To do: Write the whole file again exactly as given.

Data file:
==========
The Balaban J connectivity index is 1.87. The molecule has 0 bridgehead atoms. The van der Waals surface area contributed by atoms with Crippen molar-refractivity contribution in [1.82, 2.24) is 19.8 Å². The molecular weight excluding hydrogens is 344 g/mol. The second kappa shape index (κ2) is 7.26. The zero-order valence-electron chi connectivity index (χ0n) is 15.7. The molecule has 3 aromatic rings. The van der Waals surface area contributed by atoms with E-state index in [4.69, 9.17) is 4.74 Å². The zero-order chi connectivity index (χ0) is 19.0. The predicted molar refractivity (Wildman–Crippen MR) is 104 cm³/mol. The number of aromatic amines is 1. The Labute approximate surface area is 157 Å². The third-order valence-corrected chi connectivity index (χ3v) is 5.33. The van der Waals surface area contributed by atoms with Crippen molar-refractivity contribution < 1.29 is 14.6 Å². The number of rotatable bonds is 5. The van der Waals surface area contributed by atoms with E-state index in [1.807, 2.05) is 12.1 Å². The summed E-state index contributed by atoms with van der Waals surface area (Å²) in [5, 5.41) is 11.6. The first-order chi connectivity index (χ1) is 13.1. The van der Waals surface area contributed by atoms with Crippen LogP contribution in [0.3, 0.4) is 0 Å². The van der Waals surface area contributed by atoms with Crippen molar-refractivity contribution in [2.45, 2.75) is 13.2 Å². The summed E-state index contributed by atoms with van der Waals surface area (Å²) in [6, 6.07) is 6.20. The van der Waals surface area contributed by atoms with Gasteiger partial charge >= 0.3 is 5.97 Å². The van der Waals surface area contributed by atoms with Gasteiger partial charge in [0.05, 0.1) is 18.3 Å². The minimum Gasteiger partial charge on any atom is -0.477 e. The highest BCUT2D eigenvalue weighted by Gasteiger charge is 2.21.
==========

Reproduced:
The Balaban J connectivity index is 1.87. The molecule has 0 bridgehead atoms. The van der Waals surface area contributed by atoms with Crippen molar-refractivity contribution in [1.82, 2.24) is 19.8 Å². The molecular weight excluding hydrogens is 344 g/mol. The second kappa shape index (κ2) is 7.26. The zero-order valence-electron chi connectivity index (χ0n) is 15.7. The molecule has 3 aromatic rings. The van der Waals surface area contributed by atoms with E-state index in [4.69, 9.17) is 4.74 Å². The zero-order chi connectivity index (χ0) is 19.0. The predicted molar refractivity (Wildman–Crippen MR) is 104 cm³/mol. The number of aromatic amines is 1. The Labute approximate surface area is 157 Å². The third-order valence-corrected chi connectivity index (χ3v) is 5.33. The van der Waals surface area contributed by atoms with Crippen molar-refractivity contribution < 1.29 is 14.6 Å². The number of rotatable bonds is 5. The van der Waals surface area contributed by atoms with E-state index in [1.807, 2.05) is 12.1 Å². The summed E-state index contributed by atoms with van der Waals surface area (Å²) in [5, 5.41) is 11.6. The first-order chi connectivity index (χ1) is 13.1. The van der Waals surface area contributed by atoms with Crippen LogP contribution in [0.3, 0.4) is 0 Å². The van der Waals surface area contributed by atoms with Crippen molar-refractivity contribution in [2.45, 2.75) is 13.2 Å². The summed E-state index contributed by atoms with van der Waals surface area (Å²) in [6, 6.07) is 6.20. The van der Waals surface area contributed by atoms with Gasteiger partial charge >= 0.3 is 5.97 Å². The van der Waals surface area contributed by atoms with Gasteiger partial charge in [0.05, 0.1) is 18.3 Å². The minimum Gasteiger partial charge on any atom is -0.477 e. The highest BCUT2D eigenvalue weighted by Gasteiger charge is 2.21.